Genetic variation and structure of house sparrow populations: is there an island effect?
Journal article, Peer reviewed
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Original versionMolecular Ecology. 2013, 22 (7), 1792-1805. 10.1111/mec.12226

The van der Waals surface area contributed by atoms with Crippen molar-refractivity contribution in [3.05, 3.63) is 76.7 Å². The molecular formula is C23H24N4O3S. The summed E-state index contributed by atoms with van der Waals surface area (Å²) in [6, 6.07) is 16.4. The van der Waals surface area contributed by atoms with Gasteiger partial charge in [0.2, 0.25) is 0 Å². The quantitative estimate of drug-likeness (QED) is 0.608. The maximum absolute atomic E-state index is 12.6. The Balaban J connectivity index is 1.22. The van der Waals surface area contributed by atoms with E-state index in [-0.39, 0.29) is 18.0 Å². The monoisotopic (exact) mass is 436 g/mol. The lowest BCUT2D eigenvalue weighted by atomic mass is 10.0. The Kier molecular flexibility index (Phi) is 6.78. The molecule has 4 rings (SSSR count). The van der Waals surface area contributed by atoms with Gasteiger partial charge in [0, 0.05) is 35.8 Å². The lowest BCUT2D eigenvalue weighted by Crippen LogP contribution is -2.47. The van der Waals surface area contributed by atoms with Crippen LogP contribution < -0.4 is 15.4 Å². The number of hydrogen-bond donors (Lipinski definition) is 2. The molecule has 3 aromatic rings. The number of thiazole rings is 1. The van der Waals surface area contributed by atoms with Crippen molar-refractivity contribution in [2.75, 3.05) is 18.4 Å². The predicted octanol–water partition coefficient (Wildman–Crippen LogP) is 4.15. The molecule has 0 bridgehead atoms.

Population genetic structure and intrapopulation levels of genetic variation have important implications for population dynamics and evolutionary processes. Habitat fragmentation is one of the major threats to biodiversity. It leads to smaller population sizes and reduced gene flow between populations and will thus also affect genetic structure. We use a natural system of island and mainland populations of house sparrows along the coast of Norway to characterize the different population genetic properties of fragmented populations. We genotyped 636 individuals distributed across 14 populations at 15 microsatellite loci. The level of genetic differentiation was estimated using F-statistics and specially designed Mantel tests were conducted to study the influence of population type (i.e. mainland or island) and geographic distance on the genetic population structure. Furthermore, the effects of population type, population size and latitude on the level of genetic variation within populations were examined. Our results suggest that genetic processes on islands and mainland differed in two important ways. First, the intrapopulation level of genetic variation tended to be lower and the occurrence of population bottlenecks more frequent on islands than the mainland. Second, although the general level of genetic differentiation was low to moderate, it was higher between island populations than between mainland populations. However, differentiation increased in mainland populations somewhat faster with geographical distance. These results suggest that population bottleneck events and genetic drift have been more important in shaping the genetic composition of island populations compared with populations on the mainland. Such knowledge is relevant for a better understanding of evolutionary processes and conservation of threatened populations.